I just wanted to note on a couple of things going on locally and federally with regards to funding for the arts.
Here in Calgary, there has been a big push by the mayor to get increased provincial funding for law enforcement. A recent letter to the editor in the Calgary Herald ("Get Tough" September 19 2008) states one view on the issue:
Overhaul the justice system so it no longer hugs a thug and starts treating criminals like criminals. They gave up their "rights" when they broke the law, so treat them the way they have treated the good people of our country. Build more jails and get the criminals in them faster and for much longer periods of time. How to pay for that? No fancy bridges, no high-dollar art in government buildings. Funnel all the money that is spent on art, culture and other non-necessary things. In some Caribbean countries, there is no leeway -- you break the law, you go to jail and you serve hard time for a long time. The penalties are too harsh to even consider breaking the law. We need a federal leader who will grow the backbone to seriously shake up the justice system. Come up with a budgeted, realistic and believable promise to do this, and you'll get my vote.The view espoused here (to put it somewhat mildly) is that the arts should come second to other public goods. Some of this debate (and I believe the piece the author is referring to) has developed with the arrival of "A Device to Root Out Evil" in Calgary.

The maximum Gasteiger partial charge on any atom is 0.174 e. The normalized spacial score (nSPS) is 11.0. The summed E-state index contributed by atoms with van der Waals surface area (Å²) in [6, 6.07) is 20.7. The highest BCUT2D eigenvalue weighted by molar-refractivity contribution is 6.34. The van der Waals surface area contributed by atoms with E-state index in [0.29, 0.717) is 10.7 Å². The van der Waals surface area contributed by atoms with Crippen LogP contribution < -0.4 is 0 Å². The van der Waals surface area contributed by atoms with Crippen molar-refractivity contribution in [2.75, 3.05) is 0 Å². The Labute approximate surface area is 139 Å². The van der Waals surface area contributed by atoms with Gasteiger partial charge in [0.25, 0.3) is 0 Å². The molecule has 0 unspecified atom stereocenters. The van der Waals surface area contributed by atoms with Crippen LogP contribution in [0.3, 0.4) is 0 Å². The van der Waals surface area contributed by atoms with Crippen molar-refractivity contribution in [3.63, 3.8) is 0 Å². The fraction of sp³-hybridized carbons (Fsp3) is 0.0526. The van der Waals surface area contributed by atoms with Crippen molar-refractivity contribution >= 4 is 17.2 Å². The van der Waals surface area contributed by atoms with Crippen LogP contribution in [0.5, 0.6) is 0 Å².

One of the questions raised by this debate is "What is the benefit of public funding of the arts?" Many have argued that funding of the arts is essential for preserving and developing a group or nation's idea of identity. In this sense, support for the arts supports Calgarians' sense of identity or pride in their city. (As a note, the Canadian Institute for Advanced Research research group on Social Interactions, Identity, and Well-Being thinks that discussions of identity are often missing form policy debates and economic analysis. Issues of identity have been important in the Council of Europe's research on social exclusion.) Evidence from psychology and economics is that a shared sense of identity can increase cooperation, well-being, and more generally, social capital. In terms of public policy, increases in feelings of shared identity or community could reduce some criminal activity (through increasing the concern individuals have for others or reducing individuals' desire to eschew the law) and increase the productivity of public goods (by reducing the extent of free-riding problems).
Below is a video which takes aim the cuts to arts funding that have occurred under Stephen Harper's government. The message in this video is, I think, one of the importance of arts in preserving (here) Quebecois culture. A couple of notes on the video:
- Michel Rivard is a a Quebecois singer-songwriter. He is one of the founding members of Beau Domage.
- The French word for "seal" (the animal) is "phoque". It is pronounced f*ck.